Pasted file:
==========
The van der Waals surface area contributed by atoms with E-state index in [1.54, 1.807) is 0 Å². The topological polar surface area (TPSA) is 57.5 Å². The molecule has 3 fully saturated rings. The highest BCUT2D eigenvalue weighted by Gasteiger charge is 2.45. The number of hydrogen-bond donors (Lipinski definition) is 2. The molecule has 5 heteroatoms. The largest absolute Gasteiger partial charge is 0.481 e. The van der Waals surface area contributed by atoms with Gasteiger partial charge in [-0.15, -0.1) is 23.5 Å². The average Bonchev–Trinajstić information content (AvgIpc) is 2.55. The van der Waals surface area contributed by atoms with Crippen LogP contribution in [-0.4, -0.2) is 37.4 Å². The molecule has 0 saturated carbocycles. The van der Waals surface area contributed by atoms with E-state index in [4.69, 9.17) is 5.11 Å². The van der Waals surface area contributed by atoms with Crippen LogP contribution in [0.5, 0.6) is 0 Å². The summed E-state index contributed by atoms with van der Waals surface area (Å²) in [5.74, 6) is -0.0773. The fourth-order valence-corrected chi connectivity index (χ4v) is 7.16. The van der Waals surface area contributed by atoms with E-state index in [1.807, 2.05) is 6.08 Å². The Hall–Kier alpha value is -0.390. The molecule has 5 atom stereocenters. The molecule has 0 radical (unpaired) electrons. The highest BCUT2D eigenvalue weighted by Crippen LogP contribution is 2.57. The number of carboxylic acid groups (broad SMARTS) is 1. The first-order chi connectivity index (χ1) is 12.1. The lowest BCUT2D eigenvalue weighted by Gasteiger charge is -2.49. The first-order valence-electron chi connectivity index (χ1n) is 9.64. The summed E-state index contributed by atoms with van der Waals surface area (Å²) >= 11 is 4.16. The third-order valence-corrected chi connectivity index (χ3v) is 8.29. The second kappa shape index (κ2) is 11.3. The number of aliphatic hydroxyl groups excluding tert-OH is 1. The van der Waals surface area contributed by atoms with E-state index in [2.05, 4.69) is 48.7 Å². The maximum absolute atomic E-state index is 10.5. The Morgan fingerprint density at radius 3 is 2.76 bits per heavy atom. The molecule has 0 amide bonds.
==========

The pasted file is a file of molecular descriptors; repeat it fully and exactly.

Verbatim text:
The van der Waals surface area contributed by atoms with E-state index in [1.54, 1.807) is 0 Å². The topological polar surface area (TPSA) is 57.5 Å². The molecule has 3 fully saturated rings. The highest BCUT2D eigenvalue weighted by Gasteiger charge is 2.45. The number of hydrogen-bond donors (Lipinski definition) is 2. The molecule has 5 heteroatoms. The largest absolute Gasteiger partial charge is 0.481 e. The van der Waals surface area contributed by atoms with Gasteiger partial charge in [-0.15, -0.1) is 23.5 Å². The average Bonchev–Trinajstić information content (AvgIpc) is 2.55. The van der Waals surface area contributed by atoms with Crippen LogP contribution in [-0.4, -0.2) is 37.4 Å². The molecule has 0 saturated carbocycles. The van der Waals surface area contributed by atoms with E-state index in [4.69, 9.17) is 5.11 Å². The van der Waals surface area contributed by atoms with Crippen LogP contribution in [0.5, 0.6) is 0 Å². The summed E-state index contributed by atoms with van der Waals surface area (Å²) in [5.74, 6) is -0.0773. The fourth-order valence-corrected chi connectivity index (χ4v) is 7.16. The van der Waals surface area contributed by atoms with E-state index in [1.807, 2.05) is 6.08 Å². The Hall–Kier alpha value is -0.390. The molecule has 5 atom stereocenters. The molecule has 0 radical (unpaired) electrons. The highest BCUT2D eigenvalue weighted by Crippen LogP contribution is 2.57. The number of carboxylic acid groups (broad SMARTS) is 1. The first-order chi connectivity index (χ1) is 12.1. The lowest BCUT2D eigenvalue weighted by Gasteiger charge is -2.49. The first-order valence-electron chi connectivity index (χ1n) is 9.64. The summed E-state index contributed by atoms with van der Waals surface area (Å²) >= 11 is 4.16. The third-order valence-corrected chi connectivity index (χ3v) is 8.29. The second kappa shape index (κ2) is 11.3. The number of aliphatic hydroxyl groups excluding tert-OH is 1. The van der Waals surface area contributed by atoms with E-state index in [2.05, 4.69) is 48.7 Å². The maximum absolute atomic E-state index is 10.5. The Morgan fingerprint density at radius 3 is 2.76 bits per heavy atom. The molecule has 0 amide bonds.